ImmigrationTALK: Questions & Answers
By: Attorney Gail S. Seeram
Through this “Question & Answer” column, our goal is to answer your immigration questions. Many of you have questions on backlog time and eligibility – we seek to clarify these issues and more. We appreciate your comments and questions. If you have a question that you would like answered in this column, please email: Gail@GailLaw.com.
Question #1: I was in removal proceedings in the U.S. and took voluntary departure but never left the U.S. I am currently married to a U.S. citizen, can I apply for a green card?
Answer #1: The answer to your question depends on when your voluntary departure order was issued. However, in general, if you agree to voluntary departure and do not leave the U.S. within the specified time, then the voluntary departure order automatically turns into a removal order. You will not be eligible for adjustment of status or to apply for a green card in the U.S. once the removal order is active. A possible option is filing a motion to reopen your prior case and rescind the removal order.
Question #2: I lost my wallet with my green card, driver’s license and social security card. How do I apply for a new green card?
Answer #2: It is good practice to copy your green card (front and back) and keep it in a safe deposit box. It is the law to carry your green card with you at all times so don’t think about leaving it at home or in a safe deposit box. Once you have your alien number, you can apply for a replacement green card. The process can take three to six months and the filing fee is $450.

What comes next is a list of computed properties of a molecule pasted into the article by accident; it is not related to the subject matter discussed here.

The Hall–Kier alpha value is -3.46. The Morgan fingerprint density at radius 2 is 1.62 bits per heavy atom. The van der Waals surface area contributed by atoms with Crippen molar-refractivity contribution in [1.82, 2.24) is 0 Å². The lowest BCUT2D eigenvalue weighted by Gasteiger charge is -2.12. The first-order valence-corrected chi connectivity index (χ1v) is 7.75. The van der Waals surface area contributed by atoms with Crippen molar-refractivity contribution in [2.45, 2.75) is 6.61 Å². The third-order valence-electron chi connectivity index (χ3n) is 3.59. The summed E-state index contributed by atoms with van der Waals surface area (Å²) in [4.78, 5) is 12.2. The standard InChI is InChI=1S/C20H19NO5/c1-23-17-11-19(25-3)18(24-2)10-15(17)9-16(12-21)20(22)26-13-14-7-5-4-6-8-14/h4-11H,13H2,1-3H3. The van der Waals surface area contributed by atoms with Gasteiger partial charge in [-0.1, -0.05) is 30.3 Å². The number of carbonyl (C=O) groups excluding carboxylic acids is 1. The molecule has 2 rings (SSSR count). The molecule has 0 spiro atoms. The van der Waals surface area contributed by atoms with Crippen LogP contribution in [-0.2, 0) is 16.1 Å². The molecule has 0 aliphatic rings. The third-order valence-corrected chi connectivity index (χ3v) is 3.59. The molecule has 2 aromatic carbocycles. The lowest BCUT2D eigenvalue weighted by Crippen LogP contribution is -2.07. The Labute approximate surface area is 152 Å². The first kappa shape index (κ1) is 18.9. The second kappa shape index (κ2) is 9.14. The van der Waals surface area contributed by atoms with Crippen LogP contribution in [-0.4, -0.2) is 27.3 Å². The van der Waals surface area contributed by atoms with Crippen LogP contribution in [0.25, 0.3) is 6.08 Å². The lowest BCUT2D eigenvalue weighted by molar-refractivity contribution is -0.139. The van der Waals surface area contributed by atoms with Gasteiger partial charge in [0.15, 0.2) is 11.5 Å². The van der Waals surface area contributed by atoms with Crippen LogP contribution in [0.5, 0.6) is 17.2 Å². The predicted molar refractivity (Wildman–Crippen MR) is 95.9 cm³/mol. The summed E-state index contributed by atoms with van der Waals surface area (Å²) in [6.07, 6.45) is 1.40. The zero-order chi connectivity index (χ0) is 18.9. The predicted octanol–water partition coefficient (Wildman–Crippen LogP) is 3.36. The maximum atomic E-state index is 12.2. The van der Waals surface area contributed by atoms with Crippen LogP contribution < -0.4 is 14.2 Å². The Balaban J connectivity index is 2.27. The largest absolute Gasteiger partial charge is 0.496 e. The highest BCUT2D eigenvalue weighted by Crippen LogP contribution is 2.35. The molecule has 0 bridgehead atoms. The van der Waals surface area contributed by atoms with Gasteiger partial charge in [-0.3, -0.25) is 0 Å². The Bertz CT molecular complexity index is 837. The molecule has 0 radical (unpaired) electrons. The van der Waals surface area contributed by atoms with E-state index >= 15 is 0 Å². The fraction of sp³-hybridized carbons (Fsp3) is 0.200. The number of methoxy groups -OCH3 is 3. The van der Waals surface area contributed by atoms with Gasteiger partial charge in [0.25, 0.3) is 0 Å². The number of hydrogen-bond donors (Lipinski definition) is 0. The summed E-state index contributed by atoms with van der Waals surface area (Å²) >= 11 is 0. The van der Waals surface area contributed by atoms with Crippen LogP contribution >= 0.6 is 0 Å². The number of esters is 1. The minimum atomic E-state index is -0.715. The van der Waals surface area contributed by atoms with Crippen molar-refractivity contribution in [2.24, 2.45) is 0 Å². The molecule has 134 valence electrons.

Question #3: I am a green card holder and every time I enter the U.S. the officer takes me into a room for secondary inspection where they ask me questions and look at the computer?
Answer #3: Second inspection is conducted when the U.S. Custom and Border Protection officer sees something in your alien file that indicates that you may be inadmissible into the U.S. or the officer has questions about a note in your file. If you believe there is an error in your alien file and you would like it corrected then file a redress claim by visiting www.dhs.gov/trip.
Question #4: I am married and living with a U.S. citizen and he has not filed a sponsorship petition for me? We have two children together who are U.S. citizens. I entered the U.S. with a visitor visa but overstayed and have no status. My husband is verbally and physically abusive to me and the children. Do I have any options to self-petition on my own?
Answer #4: Yes, under the Violence Against Women Act, an abusive spouse can self-petition for a green card. Note, you will be required to provide the abuse and submit evidence to document the abuse. It is not required that you have a petition pending or that your spouse filed a sponsorship petition for you. Contact our office for a consultation.